In the two months following my checkup, I started noticing a pattern. I’d have sharp pains that would come and go for the two weeks before my period. Without pain medication, I struggled to get through the day. Then suddenly after my period, the pain would be gone.

Ibuprofen became my best friend. I was depending on painkillers to function for two weeks out of each month, but I hesitated to go back to the doctor. I didn’t want to accept that the ordeal I went through for long-term birth control may have been a waste.

I felt angry this was my experience, and jealous of the women I knew who have had great success with their IUDs.

I’m not trying to discourage anyone from getting an IUD—I think it can be a great thing if it works—but I was misled about how common IUD complications are and what they look like.

Everyone around me—especially healthcare workers—downplayed the possibility of a negative IUD experience. I should’ve asked more questions, but short of knowing how much pain I’d be in, there probably isn’t much that would’ve changed my mind.

The process has felt violating. More strangers have been ‘down there’ than I’d like, and while I’m not embarrassed, it’s not something I think I’ll ever get used to.

As good as most healthcare workers’ intentions are, the way women’s reproductive healthcare is handled in most of the world is an example of sex-based oppression. The limited understanding of women’s bodies is so normalized most people don’t see it as a problem.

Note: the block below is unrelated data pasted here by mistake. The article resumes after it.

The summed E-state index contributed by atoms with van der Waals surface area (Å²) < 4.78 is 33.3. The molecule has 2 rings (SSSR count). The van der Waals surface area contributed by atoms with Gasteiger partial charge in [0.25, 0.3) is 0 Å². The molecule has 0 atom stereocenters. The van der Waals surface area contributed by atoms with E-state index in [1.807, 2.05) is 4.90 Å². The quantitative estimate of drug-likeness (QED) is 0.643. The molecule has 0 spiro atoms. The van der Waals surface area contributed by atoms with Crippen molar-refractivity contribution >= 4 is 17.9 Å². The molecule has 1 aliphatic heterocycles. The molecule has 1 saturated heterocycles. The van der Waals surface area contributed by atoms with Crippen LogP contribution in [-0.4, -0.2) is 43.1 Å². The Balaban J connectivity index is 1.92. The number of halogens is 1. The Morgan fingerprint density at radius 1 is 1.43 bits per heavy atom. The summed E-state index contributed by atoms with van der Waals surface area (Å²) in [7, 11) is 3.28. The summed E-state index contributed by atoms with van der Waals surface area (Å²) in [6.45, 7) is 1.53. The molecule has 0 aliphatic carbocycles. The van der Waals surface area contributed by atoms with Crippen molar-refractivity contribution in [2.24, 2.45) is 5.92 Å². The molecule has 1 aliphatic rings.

Let’s address something: the way women’s pain is normalized in healthcare is unacceptable. There has to be a way to access long term contraception as a woman without sacrificing comfort.

As someone with white and class privilege, I’m one of the lucky ones. And even still, after my experience, I can’t imagine what women of colour and lower-class women go through.

After three months of severe pain, I finally made an appointment at Student Wellness Services. I was apprehensive because I’d only heard of people having negative experiences there and didn’t want to be vulnerable if I’d just be invalidated.

Luckily, my experience was generally good. The nurse practitioner referred me for an ultrasound.

When I got the call with my ultrasound results, the woman on the phone confirmed what I was almost sure of based on my limited research: I had ovarian cysts. She made it sound like no big deal, saying, “they’re completely benign.”

I wasn’t given any information or next steps of what that diagnosis meant. I don’t have a clear idea of what ovarian cysts are or what action I need to take to get rid of my pain. I don’t know if they’ll go away on their own or even when I get my IUD removed.

I do know that a ruptured cyst can result in losing an ovary and cysts sometimes require surgery to be removed. Both untreated cysts and surgery—the treatment—can affect fertility.

When I told them, my mother and my boyfriend apologized for dismissing the idea that I could have cysts, but the apologies were unnecessary. I know we’ve all been conditioned not to take women’s pain seriously; even though I was the one in pain, I was guilty of it too. 

Women deserve healthcare that doesn’t invalidate us and helps us understand our bodies, so we don’t have to suffer silently. Women deserve to feel comfortable and confident to speak up when we’re in pain. Women deserve better.